Timofeï Kouliabine

Les Trois Sœurs

by Anton Chekhov

Archive 2017

Directed by Timofeï Kouliabine
With Ilya Muzyko, Claudia Kachusova, Valeria Kruchnina, Irina Krivonos, Daria Yemelyanova, Linda Akhmetzyanova, Denis Frank, Pavel Polyakov, Anton Voinalovich, Konstantin Telegin, Andrei Chernykh, Alexei Mezhov, Sergei Bogomolov, Sergei Novikov, and Elena Drinevskaya
Stage design, Oleg Golovko
Lighting design, Denis Solntsev
Deaf culture advisors, Veronika Koposova, and Tamara Shatula
Sign-language instructor, Galina Nishchuk
Caption editors, Ilya Kukharenko, and Olga Fedyanina
Photography, Frol Podlesnyi
Assistant director, Natalia Yarushkina
Sound, Nina Belkina
Lighting, Anna Kolesnikova
Caption Operators, Yaroslav Kiselyov and Igor Lipatnikov

A Théâtre “Krasnyi Fakel” (Red Torch) – Novossibirsk production // In association with Odéon-Théâtre de l’Europe (Paris) ; and Festival d’Automne à Paris // With support from Adami // First performed on 11th September 2015 at the Red Torch Theatre, Novossibirsk // In partnership with France Inter

Timofeï Kouliabine, a leading figure in the young generation of Russian theatre-makers, has decided to stage The Three Sisters... in sign language. in doing so, he brings us a theatrical tour de force in which we are given an entirely fresh insight into Chekhov’s monumental text, but without losing any of its power and grandeur.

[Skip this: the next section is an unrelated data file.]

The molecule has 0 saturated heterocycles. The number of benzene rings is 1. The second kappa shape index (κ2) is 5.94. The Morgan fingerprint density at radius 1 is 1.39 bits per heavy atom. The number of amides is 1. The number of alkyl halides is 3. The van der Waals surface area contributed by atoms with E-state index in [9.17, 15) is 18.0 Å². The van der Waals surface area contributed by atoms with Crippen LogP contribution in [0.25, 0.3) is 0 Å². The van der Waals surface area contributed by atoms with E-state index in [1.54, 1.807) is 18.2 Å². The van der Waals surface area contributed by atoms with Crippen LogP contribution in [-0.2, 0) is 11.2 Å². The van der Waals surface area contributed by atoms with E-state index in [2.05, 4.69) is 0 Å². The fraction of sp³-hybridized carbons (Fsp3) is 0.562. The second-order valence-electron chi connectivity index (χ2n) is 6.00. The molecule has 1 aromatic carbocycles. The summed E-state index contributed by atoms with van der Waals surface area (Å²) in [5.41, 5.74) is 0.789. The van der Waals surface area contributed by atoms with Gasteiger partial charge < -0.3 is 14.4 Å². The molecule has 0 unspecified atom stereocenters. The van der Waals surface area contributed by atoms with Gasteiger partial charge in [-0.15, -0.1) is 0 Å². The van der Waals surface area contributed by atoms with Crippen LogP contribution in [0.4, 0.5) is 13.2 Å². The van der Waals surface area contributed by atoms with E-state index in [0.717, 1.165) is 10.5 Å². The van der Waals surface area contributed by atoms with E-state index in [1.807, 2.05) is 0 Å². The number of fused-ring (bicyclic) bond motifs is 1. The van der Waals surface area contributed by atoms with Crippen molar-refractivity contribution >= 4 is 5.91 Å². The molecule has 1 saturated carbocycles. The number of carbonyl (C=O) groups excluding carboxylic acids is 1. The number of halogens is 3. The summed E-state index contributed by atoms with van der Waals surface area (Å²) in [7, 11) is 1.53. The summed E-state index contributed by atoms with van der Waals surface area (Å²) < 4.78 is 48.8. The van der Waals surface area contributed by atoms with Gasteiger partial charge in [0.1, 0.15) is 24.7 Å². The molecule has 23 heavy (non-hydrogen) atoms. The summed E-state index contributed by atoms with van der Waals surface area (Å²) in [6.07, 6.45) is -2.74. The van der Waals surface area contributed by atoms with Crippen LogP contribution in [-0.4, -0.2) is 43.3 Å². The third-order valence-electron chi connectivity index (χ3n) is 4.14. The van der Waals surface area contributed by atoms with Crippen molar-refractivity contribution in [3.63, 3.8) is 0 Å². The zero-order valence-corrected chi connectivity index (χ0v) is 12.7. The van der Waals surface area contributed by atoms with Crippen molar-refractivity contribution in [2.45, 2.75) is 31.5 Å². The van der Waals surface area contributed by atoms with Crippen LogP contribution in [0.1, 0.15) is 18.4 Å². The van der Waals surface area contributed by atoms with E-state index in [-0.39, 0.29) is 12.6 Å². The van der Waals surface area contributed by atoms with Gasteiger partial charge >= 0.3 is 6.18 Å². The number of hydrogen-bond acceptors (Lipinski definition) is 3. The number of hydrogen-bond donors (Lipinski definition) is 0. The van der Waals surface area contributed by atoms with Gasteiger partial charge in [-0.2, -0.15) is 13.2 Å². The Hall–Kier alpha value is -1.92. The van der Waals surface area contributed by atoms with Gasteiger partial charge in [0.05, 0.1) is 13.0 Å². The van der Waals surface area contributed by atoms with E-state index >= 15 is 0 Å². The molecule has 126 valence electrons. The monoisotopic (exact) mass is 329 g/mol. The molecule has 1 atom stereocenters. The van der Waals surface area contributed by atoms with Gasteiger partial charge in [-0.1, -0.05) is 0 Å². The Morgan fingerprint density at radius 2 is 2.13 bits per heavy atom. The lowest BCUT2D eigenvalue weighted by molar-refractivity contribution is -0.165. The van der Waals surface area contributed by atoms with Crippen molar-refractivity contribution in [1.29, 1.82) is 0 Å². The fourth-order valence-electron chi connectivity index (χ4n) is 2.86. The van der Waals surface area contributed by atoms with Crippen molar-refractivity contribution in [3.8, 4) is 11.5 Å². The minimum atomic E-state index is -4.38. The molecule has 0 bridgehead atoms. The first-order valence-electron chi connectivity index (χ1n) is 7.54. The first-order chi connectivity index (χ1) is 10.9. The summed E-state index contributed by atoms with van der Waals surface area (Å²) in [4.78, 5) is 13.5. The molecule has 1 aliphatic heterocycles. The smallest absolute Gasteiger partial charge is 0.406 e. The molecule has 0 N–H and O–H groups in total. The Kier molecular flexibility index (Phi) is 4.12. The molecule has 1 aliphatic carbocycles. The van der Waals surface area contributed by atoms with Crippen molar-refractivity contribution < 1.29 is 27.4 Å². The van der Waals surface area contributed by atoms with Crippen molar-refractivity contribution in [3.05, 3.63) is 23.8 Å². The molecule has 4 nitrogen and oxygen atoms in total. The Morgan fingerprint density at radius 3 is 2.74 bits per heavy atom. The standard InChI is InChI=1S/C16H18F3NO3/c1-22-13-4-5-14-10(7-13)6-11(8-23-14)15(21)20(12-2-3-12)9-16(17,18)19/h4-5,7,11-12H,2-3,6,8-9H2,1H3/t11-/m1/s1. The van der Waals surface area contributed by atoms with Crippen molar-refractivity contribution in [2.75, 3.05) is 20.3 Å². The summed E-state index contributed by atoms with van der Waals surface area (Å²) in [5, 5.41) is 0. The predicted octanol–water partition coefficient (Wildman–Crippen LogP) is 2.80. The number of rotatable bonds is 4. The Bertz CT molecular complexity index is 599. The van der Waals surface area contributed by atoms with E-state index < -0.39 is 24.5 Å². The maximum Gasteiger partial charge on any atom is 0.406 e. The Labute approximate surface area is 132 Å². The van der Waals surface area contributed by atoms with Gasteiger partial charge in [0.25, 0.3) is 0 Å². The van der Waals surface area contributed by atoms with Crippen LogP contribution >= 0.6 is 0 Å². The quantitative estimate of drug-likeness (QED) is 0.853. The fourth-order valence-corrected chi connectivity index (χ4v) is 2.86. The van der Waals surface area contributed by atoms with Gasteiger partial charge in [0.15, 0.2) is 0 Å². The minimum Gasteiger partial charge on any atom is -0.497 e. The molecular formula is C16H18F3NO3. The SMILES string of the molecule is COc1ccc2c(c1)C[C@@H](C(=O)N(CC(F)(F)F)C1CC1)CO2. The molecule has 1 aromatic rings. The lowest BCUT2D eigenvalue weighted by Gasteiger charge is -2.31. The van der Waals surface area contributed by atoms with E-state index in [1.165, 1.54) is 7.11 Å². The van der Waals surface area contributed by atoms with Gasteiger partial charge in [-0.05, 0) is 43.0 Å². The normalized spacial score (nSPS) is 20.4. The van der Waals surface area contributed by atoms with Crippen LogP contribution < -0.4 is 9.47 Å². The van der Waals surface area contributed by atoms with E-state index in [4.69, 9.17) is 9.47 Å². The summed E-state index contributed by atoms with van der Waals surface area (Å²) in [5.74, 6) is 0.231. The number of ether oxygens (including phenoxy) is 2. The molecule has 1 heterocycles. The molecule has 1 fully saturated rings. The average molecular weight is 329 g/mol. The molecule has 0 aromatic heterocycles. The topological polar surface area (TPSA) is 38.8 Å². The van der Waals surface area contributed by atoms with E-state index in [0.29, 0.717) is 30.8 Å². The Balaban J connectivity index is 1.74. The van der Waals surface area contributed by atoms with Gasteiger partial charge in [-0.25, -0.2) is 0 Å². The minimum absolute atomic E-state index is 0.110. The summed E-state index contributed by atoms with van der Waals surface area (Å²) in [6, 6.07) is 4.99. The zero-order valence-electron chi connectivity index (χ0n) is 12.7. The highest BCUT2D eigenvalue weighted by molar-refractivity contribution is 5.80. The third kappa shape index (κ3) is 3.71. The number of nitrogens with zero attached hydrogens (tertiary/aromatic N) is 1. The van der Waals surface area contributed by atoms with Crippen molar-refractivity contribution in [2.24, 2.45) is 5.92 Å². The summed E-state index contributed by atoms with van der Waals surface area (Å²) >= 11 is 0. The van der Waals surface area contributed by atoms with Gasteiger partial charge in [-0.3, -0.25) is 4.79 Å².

While studying at the Academy of Moscow, his teacher, Oleg Koudriachov, advised him and his fellow classmates to wait twenty years before even thinking of staging Chekhov. Timofeï Kouliabine, this prodigious figure in Russian theatre, decided not to follow this advice. After a number of productions, notably a highly memorable version of Eugene Onegin, Timofeï Kouliabine, at the tender age of 31 years old, now tackles a national monument in the form of The Three Sisters, the writer’s last-but-one piece. And in doing so, he also makes another dream of his come true, that of staging a piece of theatre using sign language. The result is breathtaking. Not only by virtue of the dramaturgical pertinence of associating the closed off universe of the Prozorov sisters, and their desperation at being exiled so far from Moscow, with that of the perception that deaf and dumb people sometimes have of an often hostile outside world. But also because by reducing this universe to silence, he restores to this otherwise “overdone” piece all its dramatic clout and resonance. Since Chekhov wrote it in 1901, the words of this text have been repeated by so many generations of actors that they run the risk of going unheard. In Kouliabine’s production, the gestures of the actors follow the choreography of the subtitles displayed on the screen. This enables the actors to find a physical resonance with Chekhov’s words, and to re-appropriate their infamous “sub-text” for themselves. Kouliabine’s gamble pays off: he delivers us a “show on the grandeur” of this text, which extends far beyond the words of the Prozorov sisters.